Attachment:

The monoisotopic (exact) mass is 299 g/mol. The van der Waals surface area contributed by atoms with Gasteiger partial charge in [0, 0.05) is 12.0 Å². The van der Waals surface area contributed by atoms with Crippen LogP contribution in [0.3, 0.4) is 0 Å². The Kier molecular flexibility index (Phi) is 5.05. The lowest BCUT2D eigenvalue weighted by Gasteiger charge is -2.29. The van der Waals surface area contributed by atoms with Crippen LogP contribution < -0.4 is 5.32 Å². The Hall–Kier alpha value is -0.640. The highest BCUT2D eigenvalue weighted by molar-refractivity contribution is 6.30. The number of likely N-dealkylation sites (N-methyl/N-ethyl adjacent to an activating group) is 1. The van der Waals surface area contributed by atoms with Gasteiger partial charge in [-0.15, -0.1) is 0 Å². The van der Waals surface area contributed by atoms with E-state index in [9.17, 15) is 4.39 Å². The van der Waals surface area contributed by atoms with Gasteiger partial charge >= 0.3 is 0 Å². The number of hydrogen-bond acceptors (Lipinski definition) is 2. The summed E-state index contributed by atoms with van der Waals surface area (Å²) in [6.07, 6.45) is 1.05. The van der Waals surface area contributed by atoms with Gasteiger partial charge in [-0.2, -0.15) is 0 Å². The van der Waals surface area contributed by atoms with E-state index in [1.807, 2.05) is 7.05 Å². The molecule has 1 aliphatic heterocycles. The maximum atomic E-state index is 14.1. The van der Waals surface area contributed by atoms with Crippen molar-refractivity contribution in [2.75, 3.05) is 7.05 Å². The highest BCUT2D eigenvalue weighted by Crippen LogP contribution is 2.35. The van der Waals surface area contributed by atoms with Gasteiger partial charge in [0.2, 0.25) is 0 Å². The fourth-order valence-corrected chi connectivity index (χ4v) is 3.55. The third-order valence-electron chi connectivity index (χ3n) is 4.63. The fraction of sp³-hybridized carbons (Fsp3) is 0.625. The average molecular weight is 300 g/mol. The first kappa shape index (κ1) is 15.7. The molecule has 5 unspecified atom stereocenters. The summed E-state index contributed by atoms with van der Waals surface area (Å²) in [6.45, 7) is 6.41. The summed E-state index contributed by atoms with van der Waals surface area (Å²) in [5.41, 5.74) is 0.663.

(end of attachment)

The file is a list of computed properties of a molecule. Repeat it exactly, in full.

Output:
The monoisotopic (exact) mass is 299 g/mol. The van der Waals surface area contributed by atoms with Gasteiger partial charge in [0, 0.05) is 12.0 Å². The van der Waals surface area contributed by atoms with Crippen LogP contribution in [0.3, 0.4) is 0 Å². The Kier molecular flexibility index (Phi) is 5.05. The lowest BCUT2D eigenvalue weighted by Gasteiger charge is -2.29. The van der Waals surface area contributed by atoms with Crippen LogP contribution < -0.4 is 5.32 Å². The Hall–Kier alpha value is -0.640. The highest BCUT2D eigenvalue weighted by molar-refractivity contribution is 6.30. The number of likely N-dealkylation sites (N-methyl/N-ethyl adjacent to an activating group) is 1. The van der Waals surface area contributed by atoms with Gasteiger partial charge in [-0.15, -0.1) is 0 Å². The van der Waals surface area contributed by atoms with E-state index in [9.17, 15) is 4.39 Å². The van der Waals surface area contributed by atoms with Gasteiger partial charge >= 0.3 is 0 Å². The number of hydrogen-bond acceptors (Lipinski definition) is 2. The summed E-state index contributed by atoms with van der Waals surface area (Å²) in [6.07, 6.45) is 1.05. The van der Waals surface area contributed by atoms with Gasteiger partial charge in [-0.2, -0.15) is 0 Å². The van der Waals surface area contributed by atoms with E-state index in [1.807, 2.05) is 7.05 Å². The molecule has 1 aliphatic heterocycles. The maximum atomic E-state index is 14.1. The van der Waals surface area contributed by atoms with Crippen molar-refractivity contribution in [2.75, 3.05) is 7.05 Å². The highest BCUT2D eigenvalue weighted by Crippen LogP contribution is 2.35. The van der Waals surface area contributed by atoms with Gasteiger partial charge in [0.2, 0.25) is 0 Å². The fourth-order valence-corrected chi connectivity index (χ4v) is 3.55. The third-order valence-electron chi connectivity index (χ3n) is 4.63. The fraction of sp³-hybridized carbons (Fsp3) is 0.625. The average molecular weight is 300 g/mol. The first kappa shape index (κ1) is 15.7. The molecule has 5 unspecified atom stereocenters. The summed E-state index contributed by atoms with van der Waals surface area (Å²) in [6.45, 7) is 6.41. The summed E-state index contributed by atoms with van der Waals surface area (Å²) in [5.41, 5.74) is 0.663.